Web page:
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Zinc coatings for oxidation protection of ferrous substrates

Part I. Macroscopic examination of the coating oxidation

Journal of Thermal Analysis and Calorimetry
Authors: G. Vourlias, N. Pistofidis, K. Chrissafis, and G. Stergioudis

Abstract  

The oxidation resistance of ferrous materials at elevated temperatures is limited. For that purpose the performance of zinc coatings deposited with hot-dip galvanizing, pack cementation and thermal spraying was considered. In the present work the oxidation resistance of these coatings at 400�C was estimated with light microscopy, thermogravimetric analysis and X-ray diffraction. From this examination it was deduced that in every coating a scale that was mainly composed of ZnO was formed, while Fe oxides were also detected in galvanized and pack coatings. However, the presence of the Fe/Zn phases inside the galvanized and pack coatings led to the formation of cracks, which could expose the substrate and thus destabilize the coating. This phenomenon was not observed in the thermal sprayed coatings, where the Fe/Zn phases were absent. In any case these cracks are not likely to jeopardize the resistance of the coating because zinc is anodic to steel. Hence, from the above examination it was deduced that the behavior of zinc coatings would be sufficient at 400�C.

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Abstract  

A zinc deposition method that could be used instead hot-dip galvanizing is pack cementation, where the substrate is heated immersed in a powder mixture containing Zn and a halide activator (NH4Cl). In the present work the mechanism of this process is examined, along with the effect of temperature and heating time on the coating thickness and structure. For this purpose the coating was deposited and characterized with SEM, while the deposition mechanism was investigated with DSC. From the above examination it was deduced that the deposition of Zn takes place with a multiple-step mechanism, which involves several reactions in the gaseous phase including the formation of volatile zinc halides and finally the diffusion of zinc in the crystal lattice of the ferrous substrate. This procedure is accomplished at about 300°C and leads to the growth of a coating composed by two layers referring to Γ and δ phase of the Fe-Zn system. The coating deposition rate seems to be controlled by the zinc diffusion as its determination at 300 and 350°C showed, where it was deduced that the coating thickness is a linear function of the square root of heating time. However the coating structure is not affected by the heating time and temperature.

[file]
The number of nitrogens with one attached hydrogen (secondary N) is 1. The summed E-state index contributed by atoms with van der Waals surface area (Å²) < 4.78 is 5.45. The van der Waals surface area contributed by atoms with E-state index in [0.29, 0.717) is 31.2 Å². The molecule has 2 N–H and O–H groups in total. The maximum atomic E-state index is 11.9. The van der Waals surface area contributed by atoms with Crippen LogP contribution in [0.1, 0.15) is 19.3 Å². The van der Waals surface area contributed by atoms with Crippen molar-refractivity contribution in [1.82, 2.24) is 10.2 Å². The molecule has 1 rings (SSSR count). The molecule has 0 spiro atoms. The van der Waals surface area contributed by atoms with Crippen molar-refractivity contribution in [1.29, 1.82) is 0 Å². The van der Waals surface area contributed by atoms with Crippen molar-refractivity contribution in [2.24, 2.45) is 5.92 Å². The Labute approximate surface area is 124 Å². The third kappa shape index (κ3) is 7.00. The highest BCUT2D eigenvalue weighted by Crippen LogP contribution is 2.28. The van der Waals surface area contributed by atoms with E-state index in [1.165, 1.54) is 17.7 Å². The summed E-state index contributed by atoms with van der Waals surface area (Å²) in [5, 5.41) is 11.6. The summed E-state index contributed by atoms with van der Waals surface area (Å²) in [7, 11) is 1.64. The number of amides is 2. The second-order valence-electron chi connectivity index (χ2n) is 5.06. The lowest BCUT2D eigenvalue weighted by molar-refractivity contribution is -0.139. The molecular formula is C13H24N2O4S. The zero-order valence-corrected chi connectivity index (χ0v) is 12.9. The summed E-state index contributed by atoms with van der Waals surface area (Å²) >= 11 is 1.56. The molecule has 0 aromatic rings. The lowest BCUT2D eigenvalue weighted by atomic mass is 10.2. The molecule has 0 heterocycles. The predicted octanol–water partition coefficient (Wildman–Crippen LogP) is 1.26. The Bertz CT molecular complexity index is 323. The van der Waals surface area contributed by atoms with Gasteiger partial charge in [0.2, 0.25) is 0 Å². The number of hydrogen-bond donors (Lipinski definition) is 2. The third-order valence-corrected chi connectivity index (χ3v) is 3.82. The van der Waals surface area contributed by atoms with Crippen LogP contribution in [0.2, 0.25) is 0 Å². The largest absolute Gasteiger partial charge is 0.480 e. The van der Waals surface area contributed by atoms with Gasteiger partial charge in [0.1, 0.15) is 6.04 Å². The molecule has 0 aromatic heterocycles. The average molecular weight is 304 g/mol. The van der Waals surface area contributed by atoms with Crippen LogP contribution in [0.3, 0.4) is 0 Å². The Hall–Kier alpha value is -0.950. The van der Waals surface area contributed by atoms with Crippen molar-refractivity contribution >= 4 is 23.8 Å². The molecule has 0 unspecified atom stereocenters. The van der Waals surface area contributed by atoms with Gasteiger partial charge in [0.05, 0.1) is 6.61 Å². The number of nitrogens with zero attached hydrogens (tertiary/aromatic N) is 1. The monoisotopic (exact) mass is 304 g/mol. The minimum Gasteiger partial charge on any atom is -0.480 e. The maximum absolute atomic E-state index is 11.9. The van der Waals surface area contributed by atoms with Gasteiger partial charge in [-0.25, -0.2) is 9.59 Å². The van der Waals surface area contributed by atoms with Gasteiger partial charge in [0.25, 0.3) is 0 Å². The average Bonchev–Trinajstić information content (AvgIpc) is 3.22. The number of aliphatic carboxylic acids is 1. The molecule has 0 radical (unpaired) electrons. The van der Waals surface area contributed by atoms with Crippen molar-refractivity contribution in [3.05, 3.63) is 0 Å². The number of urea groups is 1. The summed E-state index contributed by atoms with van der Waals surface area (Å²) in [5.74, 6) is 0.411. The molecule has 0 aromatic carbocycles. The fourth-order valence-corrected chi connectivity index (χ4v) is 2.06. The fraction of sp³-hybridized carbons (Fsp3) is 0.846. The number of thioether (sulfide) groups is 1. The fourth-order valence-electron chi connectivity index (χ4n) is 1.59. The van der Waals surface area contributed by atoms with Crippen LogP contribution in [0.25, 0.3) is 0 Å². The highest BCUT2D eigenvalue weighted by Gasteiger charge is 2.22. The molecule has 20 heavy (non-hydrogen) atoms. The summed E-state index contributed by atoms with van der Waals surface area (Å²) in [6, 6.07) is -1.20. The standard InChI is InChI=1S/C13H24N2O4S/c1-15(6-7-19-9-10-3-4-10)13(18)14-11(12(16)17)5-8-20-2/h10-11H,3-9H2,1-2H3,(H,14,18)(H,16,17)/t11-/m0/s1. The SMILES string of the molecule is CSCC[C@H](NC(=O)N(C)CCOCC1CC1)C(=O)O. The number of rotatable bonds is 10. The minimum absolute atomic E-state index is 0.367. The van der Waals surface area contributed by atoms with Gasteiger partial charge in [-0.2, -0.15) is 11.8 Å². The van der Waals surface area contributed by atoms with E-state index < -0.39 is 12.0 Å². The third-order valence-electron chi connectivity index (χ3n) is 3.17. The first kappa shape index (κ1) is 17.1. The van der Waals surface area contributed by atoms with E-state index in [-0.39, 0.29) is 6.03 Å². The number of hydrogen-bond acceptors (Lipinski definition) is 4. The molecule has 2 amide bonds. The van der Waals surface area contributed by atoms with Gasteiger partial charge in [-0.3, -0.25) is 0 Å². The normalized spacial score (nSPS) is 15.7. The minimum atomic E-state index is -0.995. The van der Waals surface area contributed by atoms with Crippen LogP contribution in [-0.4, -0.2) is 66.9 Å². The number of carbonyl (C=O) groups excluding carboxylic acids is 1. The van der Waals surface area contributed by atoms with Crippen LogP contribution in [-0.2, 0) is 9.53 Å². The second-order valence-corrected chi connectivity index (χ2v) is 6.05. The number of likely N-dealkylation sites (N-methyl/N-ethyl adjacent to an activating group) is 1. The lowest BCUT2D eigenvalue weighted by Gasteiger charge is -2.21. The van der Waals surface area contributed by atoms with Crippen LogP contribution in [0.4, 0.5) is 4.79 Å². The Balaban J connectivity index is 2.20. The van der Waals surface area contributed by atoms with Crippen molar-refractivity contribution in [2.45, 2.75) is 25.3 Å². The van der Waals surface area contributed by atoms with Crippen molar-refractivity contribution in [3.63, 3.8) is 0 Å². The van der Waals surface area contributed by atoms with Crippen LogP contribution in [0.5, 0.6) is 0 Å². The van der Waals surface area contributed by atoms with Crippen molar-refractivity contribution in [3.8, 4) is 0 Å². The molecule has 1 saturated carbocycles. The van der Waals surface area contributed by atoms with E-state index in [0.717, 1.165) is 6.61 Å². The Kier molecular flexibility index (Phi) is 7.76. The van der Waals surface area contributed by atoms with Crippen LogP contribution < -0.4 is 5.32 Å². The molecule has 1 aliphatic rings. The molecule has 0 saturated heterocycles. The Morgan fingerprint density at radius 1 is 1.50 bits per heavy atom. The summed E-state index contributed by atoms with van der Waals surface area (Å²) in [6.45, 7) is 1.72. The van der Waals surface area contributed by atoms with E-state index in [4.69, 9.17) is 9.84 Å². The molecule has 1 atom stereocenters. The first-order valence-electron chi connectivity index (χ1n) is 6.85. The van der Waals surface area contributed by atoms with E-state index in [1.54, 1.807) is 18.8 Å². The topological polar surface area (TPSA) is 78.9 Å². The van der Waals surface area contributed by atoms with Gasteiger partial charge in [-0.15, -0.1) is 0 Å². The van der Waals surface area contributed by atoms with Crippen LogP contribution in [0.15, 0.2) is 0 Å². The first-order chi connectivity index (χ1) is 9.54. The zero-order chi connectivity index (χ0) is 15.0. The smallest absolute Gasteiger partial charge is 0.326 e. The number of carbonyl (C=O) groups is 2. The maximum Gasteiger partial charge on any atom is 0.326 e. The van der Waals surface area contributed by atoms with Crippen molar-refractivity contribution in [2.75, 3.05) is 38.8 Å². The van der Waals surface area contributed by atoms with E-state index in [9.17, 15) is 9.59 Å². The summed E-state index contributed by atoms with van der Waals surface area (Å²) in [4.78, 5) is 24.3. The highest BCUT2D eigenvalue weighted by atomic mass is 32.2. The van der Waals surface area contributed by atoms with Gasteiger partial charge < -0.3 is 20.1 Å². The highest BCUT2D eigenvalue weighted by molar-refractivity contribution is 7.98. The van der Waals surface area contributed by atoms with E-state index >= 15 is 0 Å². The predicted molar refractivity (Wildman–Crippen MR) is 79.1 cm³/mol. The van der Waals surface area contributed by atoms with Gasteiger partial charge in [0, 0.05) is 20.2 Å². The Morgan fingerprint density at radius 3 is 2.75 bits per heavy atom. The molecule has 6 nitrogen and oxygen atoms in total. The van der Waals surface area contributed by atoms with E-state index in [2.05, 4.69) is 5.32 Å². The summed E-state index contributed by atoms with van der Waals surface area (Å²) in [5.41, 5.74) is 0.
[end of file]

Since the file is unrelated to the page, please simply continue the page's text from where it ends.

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Journal of Thermal Analysis and Calorimetry
Authors: N. Pistofidis, G. Vourlias, D. Chaliampalias, E. Pavlidou, K. Chrissafis, G. Stergioudis, E. Polychroniadis, and D. Tsipas

Abstract  

Zn pack coating formation takes place in three steps as differential scanning calorimetry shows. The initial step (at 193.9C) is endothermic and involves the transformation of α-NH4Cl to β-NH4Cl and the NH4Cl decomposition to NH3 and HCl. During the second step (at 248.6C), which is exothermic, Zn2+ salts are formed and most probably ZnCl2. Finally at 264.1C (endothermic reaction) it seems that ZnCl2 is decomposed to form Zn that is deposited on the ferrous substrate. The as-cast Zn diffuses in the iron substrate forming the gamma and delta phase of the Fe–Zn phase diagram. Al2O3 is not involved in the above-mentioned mechanism and acts only as filler.

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Journal of Thermal Analysis and Calorimetry
Authors: G. Vourlias, N. Pistofidis, D. Chaliambalias, K. Chrissafis, El. Pavlidou, and G. Stergioudis

Abstract

Zinc coatings on ferrous substrates are possible to be applied with thermal spraying. In the present work the corrosion behavior of zinc thermal sprayed coatings deposited on low carbon steel St-37 was examined in a simulated marine atmosphere (salt spray chamber-SSC) and in a dry atmosphere at elevated temperature (400°C). The corrosion progress was examined by means of optical microscopy, scanning electron microscopy, X-ray diffraction and thermogravimetric analysis. From this investigation it was deduced that in the SSC the coating is uniformly corroded, while the main corrosion products are hydrated zinc oxides and chlorides. By contrast at 400°C only a thin, compact and continuous film of ZnO is formed on top of the coating, which remains adherent to the ferrous substrate.

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Journal of Thermal Analysis and Calorimetry
Authors: N. Pistofidis, G. Vourlias, E. Pavlidou, K. Chrissafis, G. Stergioudis, E. K. Polychroniadis, and D. Tsipa

Abstract  

The effect of Pb and Sn on the structure of zinc hot-dip galvanized coatings on steel wires is examined. The coating quality is often low because of the Sandelin effect. An improvement could be expected if 1.0 mass% Pb is added to the Zn bath. In this case the η phase formation is enhanced, while the coating thickness is reduced. The Sn addition at the same concentration promotes the formation of the η phase but it does not affect the thickness.

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